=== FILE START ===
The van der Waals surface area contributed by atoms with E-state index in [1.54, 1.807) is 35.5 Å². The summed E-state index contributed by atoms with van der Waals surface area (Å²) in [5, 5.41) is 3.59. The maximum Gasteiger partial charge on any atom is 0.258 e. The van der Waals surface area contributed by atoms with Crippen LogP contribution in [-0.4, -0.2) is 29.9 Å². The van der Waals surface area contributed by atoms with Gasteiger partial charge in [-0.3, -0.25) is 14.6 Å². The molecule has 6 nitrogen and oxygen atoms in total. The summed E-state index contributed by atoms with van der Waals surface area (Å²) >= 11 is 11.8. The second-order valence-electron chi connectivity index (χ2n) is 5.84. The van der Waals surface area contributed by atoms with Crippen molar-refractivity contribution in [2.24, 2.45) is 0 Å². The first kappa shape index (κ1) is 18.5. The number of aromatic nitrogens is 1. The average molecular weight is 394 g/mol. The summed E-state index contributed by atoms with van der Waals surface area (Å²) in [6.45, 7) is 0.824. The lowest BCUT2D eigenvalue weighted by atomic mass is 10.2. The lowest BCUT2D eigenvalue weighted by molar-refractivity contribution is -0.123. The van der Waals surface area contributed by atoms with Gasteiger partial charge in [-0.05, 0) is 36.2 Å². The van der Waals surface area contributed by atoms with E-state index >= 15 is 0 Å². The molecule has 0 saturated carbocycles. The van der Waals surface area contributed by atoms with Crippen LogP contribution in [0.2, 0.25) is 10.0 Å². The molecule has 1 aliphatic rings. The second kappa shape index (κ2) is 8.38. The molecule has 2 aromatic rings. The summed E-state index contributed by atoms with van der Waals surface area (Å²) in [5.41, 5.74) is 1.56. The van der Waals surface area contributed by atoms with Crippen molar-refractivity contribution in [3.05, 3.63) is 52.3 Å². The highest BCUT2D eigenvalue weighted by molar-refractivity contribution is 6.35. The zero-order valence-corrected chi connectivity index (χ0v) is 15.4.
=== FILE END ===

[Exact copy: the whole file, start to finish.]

The van der Waals surface area contributed by atoms with E-state index in [1.54, 1.807) is 35.5 Å². The summed E-state index contributed by atoms with van der Waals surface area (Å²) in [5, 5.41) is 3.59. The maximum Gasteiger partial charge on any atom is 0.258 e. The van der Waals surface area contributed by atoms with Crippen LogP contribution in [-0.4, -0.2) is 29.9 Å². The van der Waals surface area contributed by atoms with Gasteiger partial charge in [-0.3, -0.25) is 14.6 Å². The molecule has 6 nitrogen and oxygen atoms in total. The summed E-state index contributed by atoms with van der Waals surface area (Å²) >= 11 is 11.8. The second-order valence-electron chi connectivity index (χ2n) is 5.84. The van der Waals surface area contributed by atoms with Crippen molar-refractivity contribution in [2.24, 2.45) is 0 Å². The first kappa shape index (κ1) is 18.5. The number of aromatic nitrogens is 1. The average molecular weight is 394 g/mol. The summed E-state index contributed by atoms with van der Waals surface area (Å²) in [6.45, 7) is 0.824. The lowest BCUT2D eigenvalue weighted by atomic mass is 10.2. The lowest BCUT2D eigenvalue weighted by molar-refractivity contribution is -0.123. The van der Waals surface area contributed by atoms with Gasteiger partial charge in [-0.05, 0) is 36.2 Å². The van der Waals surface area contributed by atoms with E-state index >= 15 is 0 Å². The molecule has 0 saturated carbocycles. The van der Waals surface area contributed by atoms with Crippen LogP contribution in [0.2, 0.25) is 10.0 Å². The molecule has 1 aliphatic rings. The second kappa shape index (κ2) is 8.38. The molecule has 2 aromatic rings. The summed E-state index contributed by atoms with van der Waals surface area (Å²) in [5.41, 5.74) is 1.56. The van der Waals surface area contributed by atoms with Crippen molar-refractivity contribution in [3.05, 3.63) is 52.3 Å². The highest BCUT2D eigenvalue weighted by molar-refractivity contribution is 6.35. The zero-order valence-corrected chi connectivity index (χ0v) is 15.4.